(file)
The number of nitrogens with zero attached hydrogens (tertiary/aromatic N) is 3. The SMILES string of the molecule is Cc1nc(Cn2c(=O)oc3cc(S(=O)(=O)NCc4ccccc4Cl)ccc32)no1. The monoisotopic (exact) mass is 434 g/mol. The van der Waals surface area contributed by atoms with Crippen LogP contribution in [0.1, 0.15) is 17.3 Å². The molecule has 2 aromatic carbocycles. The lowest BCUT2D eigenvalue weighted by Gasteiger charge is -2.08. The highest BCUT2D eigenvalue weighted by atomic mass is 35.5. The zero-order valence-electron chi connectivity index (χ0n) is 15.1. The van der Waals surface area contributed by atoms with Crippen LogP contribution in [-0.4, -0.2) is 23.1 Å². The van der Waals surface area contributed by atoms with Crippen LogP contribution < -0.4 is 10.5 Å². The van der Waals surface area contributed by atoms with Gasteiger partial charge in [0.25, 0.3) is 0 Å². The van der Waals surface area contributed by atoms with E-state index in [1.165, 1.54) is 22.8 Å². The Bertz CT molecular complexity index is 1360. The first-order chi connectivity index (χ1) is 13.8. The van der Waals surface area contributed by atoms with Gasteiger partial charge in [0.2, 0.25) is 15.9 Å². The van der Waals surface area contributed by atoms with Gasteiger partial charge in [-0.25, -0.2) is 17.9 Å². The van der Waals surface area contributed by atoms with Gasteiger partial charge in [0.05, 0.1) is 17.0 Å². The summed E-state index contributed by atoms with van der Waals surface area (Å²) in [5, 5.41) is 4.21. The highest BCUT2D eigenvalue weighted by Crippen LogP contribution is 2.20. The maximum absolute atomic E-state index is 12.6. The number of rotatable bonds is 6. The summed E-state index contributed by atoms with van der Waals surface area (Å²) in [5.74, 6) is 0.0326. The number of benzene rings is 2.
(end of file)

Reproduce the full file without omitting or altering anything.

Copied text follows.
The number of nitrogens with zero attached hydrogens (tertiary/aromatic N) is 3. The SMILES string of the molecule is Cc1nc(Cn2c(=O)oc3cc(S(=O)(=O)NCc4ccccc4Cl)ccc32)no1. The monoisotopic (exact) mass is 434 g/mol. The van der Waals surface area contributed by atoms with Crippen LogP contribution in [0.1, 0.15) is 17.3 Å². The molecule has 2 aromatic carbocycles. The lowest BCUT2D eigenvalue weighted by Gasteiger charge is -2.08. The highest BCUT2D eigenvalue weighted by atomic mass is 35.5. The zero-order valence-electron chi connectivity index (χ0n) is 15.1. The van der Waals surface area contributed by atoms with Crippen LogP contribution in [-0.4, -0.2) is 23.1 Å². The van der Waals surface area contributed by atoms with Crippen LogP contribution < -0.4 is 10.5 Å². The van der Waals surface area contributed by atoms with Gasteiger partial charge in [0.25, 0.3) is 0 Å². The van der Waals surface area contributed by atoms with E-state index in [1.165, 1.54) is 22.8 Å². The Bertz CT molecular complexity index is 1360. The first-order chi connectivity index (χ1) is 13.8. The van der Waals surface area contributed by atoms with Gasteiger partial charge in [0.2, 0.25) is 15.9 Å². The van der Waals surface area contributed by atoms with Gasteiger partial charge in [-0.25, -0.2) is 17.9 Å². The van der Waals surface area contributed by atoms with Gasteiger partial charge in [0.05, 0.1) is 17.0 Å². The summed E-state index contributed by atoms with van der Waals surface area (Å²) in [5, 5.41) is 4.21. The highest BCUT2D eigenvalue weighted by Crippen LogP contribution is 2.20. The maximum absolute atomic E-state index is 12.6. The number of rotatable bonds is 6. The summed E-state index contributed by atoms with van der Waals surface area (Å²) in [5.74, 6) is 0.0326. The number of benzene rings is 2.